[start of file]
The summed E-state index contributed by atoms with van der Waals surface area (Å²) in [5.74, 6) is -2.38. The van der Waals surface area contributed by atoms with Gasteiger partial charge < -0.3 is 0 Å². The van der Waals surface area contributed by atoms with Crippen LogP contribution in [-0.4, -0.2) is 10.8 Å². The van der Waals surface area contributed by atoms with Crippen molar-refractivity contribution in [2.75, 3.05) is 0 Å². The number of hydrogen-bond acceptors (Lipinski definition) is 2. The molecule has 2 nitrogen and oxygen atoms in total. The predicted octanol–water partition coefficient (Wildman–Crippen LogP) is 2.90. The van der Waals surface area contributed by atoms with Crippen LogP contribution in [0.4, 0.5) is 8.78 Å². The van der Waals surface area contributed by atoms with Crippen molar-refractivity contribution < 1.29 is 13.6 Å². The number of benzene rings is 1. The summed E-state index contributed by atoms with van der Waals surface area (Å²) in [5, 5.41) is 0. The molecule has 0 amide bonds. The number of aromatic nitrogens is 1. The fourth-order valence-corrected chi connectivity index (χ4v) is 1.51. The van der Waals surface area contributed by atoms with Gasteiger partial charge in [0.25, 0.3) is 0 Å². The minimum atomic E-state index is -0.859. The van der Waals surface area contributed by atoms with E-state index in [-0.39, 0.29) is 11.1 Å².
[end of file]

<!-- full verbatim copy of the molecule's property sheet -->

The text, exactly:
The summed E-state index contributed by atoms with van der Waals surface area (Å²) in [5.74, 6) is -2.38. The van der Waals surface area contributed by atoms with Gasteiger partial charge < -0.3 is 0 Å². The van der Waals surface area contributed by atoms with Crippen LogP contribution in [-0.4, -0.2) is 10.8 Å². The van der Waals surface area contributed by atoms with Crippen molar-refractivity contribution in [2.75, 3.05) is 0 Å². The number of hydrogen-bond acceptors (Lipinski definition) is 2. The molecule has 2 nitrogen and oxygen atoms in total. The predicted octanol–water partition coefficient (Wildman–Crippen LogP) is 2.90. The van der Waals surface area contributed by atoms with Crippen LogP contribution in [0.4, 0.5) is 8.78 Å². The van der Waals surface area contributed by atoms with Crippen molar-refractivity contribution < 1.29 is 13.6 Å². The number of benzene rings is 1. The summed E-state index contributed by atoms with van der Waals surface area (Å²) in [5, 5.41) is 0. The molecule has 0 amide bonds. The number of aromatic nitrogens is 1. The fourth-order valence-corrected chi connectivity index (χ4v) is 1.51. The van der Waals surface area contributed by atoms with Gasteiger partial charge in [0.25, 0.3) is 0 Å². The minimum atomic E-state index is -0.859. The van der Waals surface area contributed by atoms with E-state index in [-0.39, 0.29) is 11.1 Å².